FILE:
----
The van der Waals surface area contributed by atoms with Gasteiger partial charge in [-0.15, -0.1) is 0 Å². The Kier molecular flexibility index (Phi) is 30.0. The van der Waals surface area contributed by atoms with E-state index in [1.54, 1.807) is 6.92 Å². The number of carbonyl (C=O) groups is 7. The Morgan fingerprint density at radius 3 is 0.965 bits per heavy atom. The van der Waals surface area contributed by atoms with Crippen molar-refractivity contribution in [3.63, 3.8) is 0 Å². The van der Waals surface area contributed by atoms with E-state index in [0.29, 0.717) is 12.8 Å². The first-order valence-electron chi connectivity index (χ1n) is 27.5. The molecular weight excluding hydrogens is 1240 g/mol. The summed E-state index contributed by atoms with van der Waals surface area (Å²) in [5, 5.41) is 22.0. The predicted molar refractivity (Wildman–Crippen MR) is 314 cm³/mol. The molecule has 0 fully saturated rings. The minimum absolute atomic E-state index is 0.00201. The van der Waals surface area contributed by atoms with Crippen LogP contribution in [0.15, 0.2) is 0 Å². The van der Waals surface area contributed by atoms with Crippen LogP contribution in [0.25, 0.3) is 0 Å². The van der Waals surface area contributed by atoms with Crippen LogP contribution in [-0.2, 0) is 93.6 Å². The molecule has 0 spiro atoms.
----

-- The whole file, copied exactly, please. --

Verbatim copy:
The van der Waals surface area contributed by atoms with Gasteiger partial charge in [-0.15, -0.1) is 0 Å². The Kier molecular flexibility index (Phi) is 30.0. The van der Waals surface area contributed by atoms with E-state index in [1.54, 1.807) is 6.92 Å². The number of carbonyl (C=O) groups is 7. The Morgan fingerprint density at radius 3 is 0.965 bits per heavy atom. The van der Waals surface area contributed by atoms with Crippen molar-refractivity contribution in [3.63, 3.8) is 0 Å². The van der Waals surface area contributed by atoms with E-state index in [0.29, 0.717) is 12.8 Å². The first-order valence-electron chi connectivity index (χ1n) is 27.5. The molecular weight excluding hydrogens is 1240 g/mol. The summed E-state index contributed by atoms with van der Waals surface area (Å²) in [5, 5.41) is 22.0. The predicted molar refractivity (Wildman–Crippen MR) is 314 cm³/mol. The molecule has 0 fully saturated rings. The minimum absolute atomic E-state index is 0.00201. The van der Waals surface area contributed by atoms with Crippen LogP contribution in [0.15, 0.2) is 0 Å². The van der Waals surface area contributed by atoms with Crippen LogP contribution in [0.25, 0.3) is 0 Å². The van der Waals surface area contributed by atoms with Crippen LogP contribution in [-0.2, 0) is 93.6 Å². The molecule has 0 spiro atoms.